Pace, not spin, the key to defeating India
Australian cricketers embrace James Pattinson, but he won't bowl again during the Test cricket season through another injury (AAP Image/Julian Smith)
If Australia believes picking an extra spinner is the solution to overcome Indian batting order, they are a long way off the mark.
India has rarely lost at home over the past two decades and when they have succumbed to a foreign team it has been largely due to the fast bowlers.
To be precise, India has lost 16 Test matches at home in the last 20 years, which means opposition teams have managed to take 20 Indian wickets 16 times. Of those 16 losses, the spinners have managed to take greater than seven of those 20 wickets on only three instances.
To drill further down, only one of these three instances has come in the last decade and that was on a pitch which would have made the Chennai dust bowl look like an Adelaide oval on day one.
India has only been outdone by pace and even when England played two quality spinners last year, they won the Calcutta Test on the back of 11 wickets taken between James Anderson and Steven Finn.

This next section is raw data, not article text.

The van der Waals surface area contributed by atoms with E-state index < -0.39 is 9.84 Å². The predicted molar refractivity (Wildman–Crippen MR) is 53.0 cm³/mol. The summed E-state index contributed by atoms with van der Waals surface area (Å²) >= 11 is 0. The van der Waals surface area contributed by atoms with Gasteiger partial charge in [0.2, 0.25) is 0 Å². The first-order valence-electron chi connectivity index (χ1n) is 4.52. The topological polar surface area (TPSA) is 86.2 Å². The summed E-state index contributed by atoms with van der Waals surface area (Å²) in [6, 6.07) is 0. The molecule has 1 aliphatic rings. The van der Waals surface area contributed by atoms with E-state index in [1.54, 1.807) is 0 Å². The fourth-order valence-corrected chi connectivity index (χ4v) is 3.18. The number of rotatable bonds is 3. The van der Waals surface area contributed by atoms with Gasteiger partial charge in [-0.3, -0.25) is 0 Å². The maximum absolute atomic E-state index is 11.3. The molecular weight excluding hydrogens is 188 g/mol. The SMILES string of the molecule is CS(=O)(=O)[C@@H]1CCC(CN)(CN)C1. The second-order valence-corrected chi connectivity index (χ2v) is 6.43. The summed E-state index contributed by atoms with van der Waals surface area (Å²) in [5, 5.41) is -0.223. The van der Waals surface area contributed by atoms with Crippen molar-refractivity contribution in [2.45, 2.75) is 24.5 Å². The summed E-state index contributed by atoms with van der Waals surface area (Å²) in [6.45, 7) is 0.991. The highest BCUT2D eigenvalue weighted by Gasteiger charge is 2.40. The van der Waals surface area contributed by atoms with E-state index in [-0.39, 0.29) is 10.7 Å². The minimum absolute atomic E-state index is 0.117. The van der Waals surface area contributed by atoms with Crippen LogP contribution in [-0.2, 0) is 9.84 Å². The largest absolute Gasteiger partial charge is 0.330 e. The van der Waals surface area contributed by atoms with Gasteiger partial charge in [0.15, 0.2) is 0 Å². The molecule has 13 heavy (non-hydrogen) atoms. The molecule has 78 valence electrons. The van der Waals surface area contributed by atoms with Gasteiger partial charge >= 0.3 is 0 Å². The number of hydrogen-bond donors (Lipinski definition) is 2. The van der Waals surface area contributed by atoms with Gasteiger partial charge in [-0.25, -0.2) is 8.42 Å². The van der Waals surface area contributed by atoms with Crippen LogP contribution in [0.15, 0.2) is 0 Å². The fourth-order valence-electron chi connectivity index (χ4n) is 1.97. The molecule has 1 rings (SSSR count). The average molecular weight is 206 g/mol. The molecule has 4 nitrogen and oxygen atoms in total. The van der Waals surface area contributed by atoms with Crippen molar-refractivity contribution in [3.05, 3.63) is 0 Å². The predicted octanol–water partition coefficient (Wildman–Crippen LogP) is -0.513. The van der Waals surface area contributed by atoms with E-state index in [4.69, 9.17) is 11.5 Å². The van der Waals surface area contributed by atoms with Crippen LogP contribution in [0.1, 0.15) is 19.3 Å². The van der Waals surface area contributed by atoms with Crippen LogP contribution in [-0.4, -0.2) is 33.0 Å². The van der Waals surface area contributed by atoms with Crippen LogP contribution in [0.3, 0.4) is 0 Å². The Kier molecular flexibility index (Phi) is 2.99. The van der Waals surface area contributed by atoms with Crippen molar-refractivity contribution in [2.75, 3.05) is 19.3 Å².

Australia’s other option is to play a left arm spinner instead of Nathan Lyon. This move will benefit Australia largely due to the fact the Indian top order are armed with plenty of right handers.
However, this is a theory Michael Clarke believes there is not much merit in:
“To be honest personally I don’t think it matters too much. Playing against India they are good players of spin and when you have good players of spin it means they are equally comfortable playing against the ball spinning in and leaving.”
Contrastingly, Indian skipper MS Dhoni thought playing two off spinners against the left-handed Australian top order gave them a benefit:
“When you have a spinner that takes the ball away from you he becomes an asset because he can attack the stumps all the time and also be helpful to contain the batsmen when the ball isn’t turning too much.”
They are completely different theories but, given the result of the Test match, Dhoni’s theory looks to be correct. Indian spinners took all 20 wickets and only five wickets fell to bowlers spinning the ball back in, while 15 yielded to the ball spinning away.
Perhaps there is a case for Xavier Doherty but history suggests not both. Hyderabad might not be a dust bowl as Chennai, with the red clay content unlikely to be seen, but be assured the pitch dished out will have turn and, to make things worse, it will be quick turn.
If that is the case, Doherty will rank higher than Lyon.
The way Clarke addressed the media after the match, chances are Australia will cave in to playing the two spinners, a method which does not work based on India’s defeats at home over the past two decades.